Taco party in my hospital room
Note my colorful outfit
Home again, home again, jiggety-jigg, from an adventure I don’t hope to repeat. What I thought was a routine doctor’s visit, mostly to have him reassure me that my breathlessness was simply from being out of shape, turned into a five-day stay in the hospital, complete with blood pressure taken at 3 a.m., countless needle sticks, a lung scan, and other indignities.
Not that my stay was without hilarity. Two of my children, Megan and Jamie, spent almost all the time with me, and my room soon became comedy central. There was always someone laughing and joking, like the time Jamie left a fake lizard for the head nurse to find. She jumped but was only fooled for a minute. And then there was an afternoon visit from friends Caro and Lon. We were all having such a good time that a voice from on high, sort of like God talking to you, admonished us that this is a quiet area.
Jamie even stayed in my room for a sleepover last night, a move I’m sure he regrets because there were two blood pressure readings, a blood sample draw, an x-ray, and one trip to the bathroom to interrupt our sleep. I however, was profoundly grateful for his presence—at 3 a.m. alone with beeping monitors, the darkest of thoughts can visit. I am so fortunate with kids—in addition to the two who waited on me hand and food, Christian and Jacob visited often, and we had a taco party in my room last night.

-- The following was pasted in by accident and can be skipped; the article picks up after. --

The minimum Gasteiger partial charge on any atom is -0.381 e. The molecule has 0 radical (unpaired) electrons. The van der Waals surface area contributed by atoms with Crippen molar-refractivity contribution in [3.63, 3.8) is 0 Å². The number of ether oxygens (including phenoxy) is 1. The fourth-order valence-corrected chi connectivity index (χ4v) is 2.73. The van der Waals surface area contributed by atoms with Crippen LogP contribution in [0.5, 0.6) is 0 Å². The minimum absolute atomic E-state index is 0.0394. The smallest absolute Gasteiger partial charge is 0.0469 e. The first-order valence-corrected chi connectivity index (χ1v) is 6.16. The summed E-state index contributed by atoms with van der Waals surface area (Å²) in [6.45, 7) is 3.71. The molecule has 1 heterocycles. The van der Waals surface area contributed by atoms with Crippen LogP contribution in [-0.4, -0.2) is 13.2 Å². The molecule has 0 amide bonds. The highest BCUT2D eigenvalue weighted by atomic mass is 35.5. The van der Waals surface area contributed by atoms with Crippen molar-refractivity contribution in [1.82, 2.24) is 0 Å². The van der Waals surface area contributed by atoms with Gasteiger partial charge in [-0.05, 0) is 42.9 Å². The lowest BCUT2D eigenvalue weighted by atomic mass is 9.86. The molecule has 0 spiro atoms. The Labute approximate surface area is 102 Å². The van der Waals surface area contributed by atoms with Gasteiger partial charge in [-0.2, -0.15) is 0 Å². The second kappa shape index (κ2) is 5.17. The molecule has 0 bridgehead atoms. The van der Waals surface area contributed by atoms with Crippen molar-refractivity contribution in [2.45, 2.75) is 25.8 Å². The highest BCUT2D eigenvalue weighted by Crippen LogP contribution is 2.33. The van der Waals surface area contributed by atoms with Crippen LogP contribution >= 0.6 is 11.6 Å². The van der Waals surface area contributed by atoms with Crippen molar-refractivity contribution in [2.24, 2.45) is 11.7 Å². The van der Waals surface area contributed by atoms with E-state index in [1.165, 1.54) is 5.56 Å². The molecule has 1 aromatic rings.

Kudos to Fort Worth’s Harris Hospital Southwest. I never saw a cross face. Everyone was cheerful, caring, and accommodating and, as I said, they mostly have a great sense of humor that I’m sure carries them through some grim days. I can’t say enough about the care I received.
I was worried about Sophie the whole time afraid she would feel I'd abandoned her, but she was living the life of Riley in the house with Christian and Jacob. Still, when Jordan came home after being away for five days and then when I came home she acted very happy to see both of us.
I’ve been thinking these last few days of widening circles. I was al caught up in the drama of room 3228 at Harris SW, with my racing, irregular heart and breathlessness. If you push the circle wider, Texans are focused on the ongoing catastrophe in southeast Texas. Beyond that we are in the midst of an ongoing national crisis of leadership and partisanship that manifests itself in racism, hate, discontent—and sometimes true patriotism and love.
And then there’s the global threat posed by a petty tyrant who relishes having the world focused on the possible destruction he can unleash on the world.
I’m not sure what those widening circles say about mankind, but I will be glad to be safely tucked into my cottage again. Lord deliver me from things that go beep in the night.